So okay, let's say that your Mom and Dad pick your name - Eggbert - but after years of harassment and expensive psychotherapy, you decide to get rid of it, and go nameless.
Is that legal?
Here's Conger with the answer:
"In the United States, going without a name is not inherently illegal. Police won't arrest you for not having a name. But you can't legally identify yourself without one, which would make things difficult for you. For instance, you need a legal name on a birth certificate or social security card to obtain a driver's license or passport, open a bank account and get a job."
Prince tried this.
In 1993, the flamboyant pop singer stopped using his stage name (legal name: Prince Rogers Nelson) and replaced it with a symbol - for reasons that only make sense to dogs who'll come when you call them by a wrong name.
Try writing that on a $150,000 check for purple dry cleaning.
I understand he's going by "Clock" now.
So yes, you can pretty much call yourself anything you want, or nothing at all - but if you go with ( ), don't plan on driving a car or getting a job or being a part of the normal world.
I smell a reality show.
What smells for local shoppers is almost never hearing their name in retail settings.
The latest numbers from The Des Moines Customer Service Survey, bear this out.
As to question number 5, "Generally speaking, when employees interact with you at businesses in the Des Moines area, do they tell you their name, and/or ask for yours?" nearly 79% of the over 500 respondents, said no and no - employees do not give their name, and don't ask for theirs.
Are you surprised by those numbers? (Take The Des Moines Customer Service Survey by clicking here.)
Here's someone who tries to surprise those she serves - from a tweet sent to me on Twitter:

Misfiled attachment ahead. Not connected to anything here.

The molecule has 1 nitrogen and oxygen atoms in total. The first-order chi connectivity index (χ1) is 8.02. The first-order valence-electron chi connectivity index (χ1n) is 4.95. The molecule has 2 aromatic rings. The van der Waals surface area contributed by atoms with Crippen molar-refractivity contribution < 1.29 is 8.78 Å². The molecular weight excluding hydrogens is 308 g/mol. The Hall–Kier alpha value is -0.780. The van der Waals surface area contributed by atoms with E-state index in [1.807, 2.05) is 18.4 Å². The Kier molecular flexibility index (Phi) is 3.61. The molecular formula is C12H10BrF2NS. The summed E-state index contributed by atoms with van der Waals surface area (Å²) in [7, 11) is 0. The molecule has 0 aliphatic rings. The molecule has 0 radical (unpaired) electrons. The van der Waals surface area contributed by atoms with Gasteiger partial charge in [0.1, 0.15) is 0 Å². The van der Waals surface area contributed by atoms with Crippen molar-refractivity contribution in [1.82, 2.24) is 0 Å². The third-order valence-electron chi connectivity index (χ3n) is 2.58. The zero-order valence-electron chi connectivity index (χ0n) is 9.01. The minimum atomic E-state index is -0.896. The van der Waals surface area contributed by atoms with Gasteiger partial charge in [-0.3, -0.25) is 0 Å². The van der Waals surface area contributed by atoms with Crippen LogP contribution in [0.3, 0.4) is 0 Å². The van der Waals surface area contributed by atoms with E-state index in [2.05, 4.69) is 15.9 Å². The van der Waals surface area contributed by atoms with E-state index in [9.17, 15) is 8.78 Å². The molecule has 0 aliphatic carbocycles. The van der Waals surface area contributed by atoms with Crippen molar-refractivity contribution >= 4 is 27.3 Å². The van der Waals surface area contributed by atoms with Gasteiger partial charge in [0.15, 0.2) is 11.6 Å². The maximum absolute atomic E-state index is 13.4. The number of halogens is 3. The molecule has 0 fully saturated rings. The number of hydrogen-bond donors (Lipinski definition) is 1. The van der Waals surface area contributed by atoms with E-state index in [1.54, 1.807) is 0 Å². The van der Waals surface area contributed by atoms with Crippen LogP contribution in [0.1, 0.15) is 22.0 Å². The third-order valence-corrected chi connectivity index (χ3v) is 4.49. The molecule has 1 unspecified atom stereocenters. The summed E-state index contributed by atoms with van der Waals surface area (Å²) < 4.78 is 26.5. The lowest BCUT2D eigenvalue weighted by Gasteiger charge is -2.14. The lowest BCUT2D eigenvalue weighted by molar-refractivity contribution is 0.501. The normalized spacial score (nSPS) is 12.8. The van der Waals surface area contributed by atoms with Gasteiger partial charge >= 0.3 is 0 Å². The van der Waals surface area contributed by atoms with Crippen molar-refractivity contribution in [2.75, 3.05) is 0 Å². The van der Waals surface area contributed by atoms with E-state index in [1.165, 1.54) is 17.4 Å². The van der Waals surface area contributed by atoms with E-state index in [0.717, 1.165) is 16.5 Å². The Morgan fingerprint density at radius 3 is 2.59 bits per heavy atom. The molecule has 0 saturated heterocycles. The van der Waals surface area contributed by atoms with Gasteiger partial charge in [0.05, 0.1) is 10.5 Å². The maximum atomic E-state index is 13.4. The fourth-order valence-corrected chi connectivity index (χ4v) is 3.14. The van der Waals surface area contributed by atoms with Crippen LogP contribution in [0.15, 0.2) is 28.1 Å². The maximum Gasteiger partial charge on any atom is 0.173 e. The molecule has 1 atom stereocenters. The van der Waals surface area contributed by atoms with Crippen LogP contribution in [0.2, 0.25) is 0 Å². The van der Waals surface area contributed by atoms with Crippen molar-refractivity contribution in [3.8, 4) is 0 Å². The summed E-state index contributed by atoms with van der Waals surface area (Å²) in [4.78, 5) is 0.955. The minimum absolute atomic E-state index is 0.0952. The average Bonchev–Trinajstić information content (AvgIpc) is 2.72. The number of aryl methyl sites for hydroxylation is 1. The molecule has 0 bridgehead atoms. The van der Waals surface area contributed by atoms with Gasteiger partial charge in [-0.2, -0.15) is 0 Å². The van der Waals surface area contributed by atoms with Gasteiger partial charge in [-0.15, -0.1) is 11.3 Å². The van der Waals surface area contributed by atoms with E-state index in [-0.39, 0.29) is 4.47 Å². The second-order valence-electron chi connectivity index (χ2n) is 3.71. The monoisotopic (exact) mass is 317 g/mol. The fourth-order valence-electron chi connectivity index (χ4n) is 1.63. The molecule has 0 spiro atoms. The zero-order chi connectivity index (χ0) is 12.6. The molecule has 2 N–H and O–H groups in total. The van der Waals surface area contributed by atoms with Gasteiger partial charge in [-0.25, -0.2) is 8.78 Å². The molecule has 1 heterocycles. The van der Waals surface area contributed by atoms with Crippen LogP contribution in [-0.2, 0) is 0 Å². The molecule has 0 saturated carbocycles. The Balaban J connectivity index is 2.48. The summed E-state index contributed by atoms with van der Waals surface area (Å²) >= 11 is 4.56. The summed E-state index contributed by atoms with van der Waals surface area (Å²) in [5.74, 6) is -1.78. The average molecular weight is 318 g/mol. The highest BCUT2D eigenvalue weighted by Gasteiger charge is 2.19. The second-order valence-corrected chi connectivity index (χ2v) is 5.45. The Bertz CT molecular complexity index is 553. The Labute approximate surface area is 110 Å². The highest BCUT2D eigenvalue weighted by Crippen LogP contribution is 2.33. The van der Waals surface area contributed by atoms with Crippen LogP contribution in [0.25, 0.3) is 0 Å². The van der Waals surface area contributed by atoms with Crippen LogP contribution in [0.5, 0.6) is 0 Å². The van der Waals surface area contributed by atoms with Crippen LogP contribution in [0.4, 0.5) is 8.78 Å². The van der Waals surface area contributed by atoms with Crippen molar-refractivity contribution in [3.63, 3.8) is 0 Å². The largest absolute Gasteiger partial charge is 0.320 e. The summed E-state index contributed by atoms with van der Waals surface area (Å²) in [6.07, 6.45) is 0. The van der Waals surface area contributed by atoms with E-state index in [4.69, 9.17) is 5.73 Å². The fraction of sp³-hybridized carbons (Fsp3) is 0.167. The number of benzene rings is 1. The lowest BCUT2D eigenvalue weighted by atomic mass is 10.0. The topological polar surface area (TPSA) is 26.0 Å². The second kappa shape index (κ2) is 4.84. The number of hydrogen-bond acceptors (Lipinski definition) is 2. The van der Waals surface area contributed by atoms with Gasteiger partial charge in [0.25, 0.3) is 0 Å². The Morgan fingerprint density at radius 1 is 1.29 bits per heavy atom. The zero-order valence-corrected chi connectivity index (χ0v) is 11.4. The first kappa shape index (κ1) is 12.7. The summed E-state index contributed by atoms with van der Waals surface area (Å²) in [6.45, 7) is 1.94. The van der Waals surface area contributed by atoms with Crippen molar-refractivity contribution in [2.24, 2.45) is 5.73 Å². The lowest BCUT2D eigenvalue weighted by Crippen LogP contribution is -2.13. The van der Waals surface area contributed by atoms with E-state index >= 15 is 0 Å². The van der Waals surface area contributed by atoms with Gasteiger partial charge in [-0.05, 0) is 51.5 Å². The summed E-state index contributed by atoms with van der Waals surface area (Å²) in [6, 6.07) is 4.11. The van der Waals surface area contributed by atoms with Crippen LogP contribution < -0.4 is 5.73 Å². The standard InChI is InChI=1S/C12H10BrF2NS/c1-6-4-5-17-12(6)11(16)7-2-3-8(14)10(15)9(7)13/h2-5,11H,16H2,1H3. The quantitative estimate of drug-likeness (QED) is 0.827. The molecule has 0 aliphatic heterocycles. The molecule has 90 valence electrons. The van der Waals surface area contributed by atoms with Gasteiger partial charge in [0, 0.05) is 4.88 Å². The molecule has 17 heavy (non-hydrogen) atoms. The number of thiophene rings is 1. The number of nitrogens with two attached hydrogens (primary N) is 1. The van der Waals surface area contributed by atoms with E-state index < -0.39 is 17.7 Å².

"I'm a cashier @ conv store & ppl like it when I say their name. One says a 'hello' & name, along w smile makes his day :)"
Another tweet on the importance of saying a customer's name, sent to me from Terrie Rolwes, founder of The WOW Customer Experience Gr0up in St. Louis:
"This is a MUST! it is in the first impression!!"
Another thoughtful tweet, from Curt Sills of Des Moines:
"Learning customers name [is] something I work at every day...customers love to hear their name, makes them feel important."
And last - this quote, from anonymous - obviously we don't know the author's name, so we gave them one.
"Words have meaning. Names have power."
For the few businesses whose employees use yours, show them just how powerful their actions are. Keep going back.
And spread their good name.
Jonnie Wright (who was named after "Johnny Quest") is a customer service evaluator and trainer, professional secret shopper, marketing strategist and host of "The Unsecret Shopper Radio Show," Saturday mornings 8-9am on 1350 KRNT. You can email Jonnie at firstname.lastname@example.org.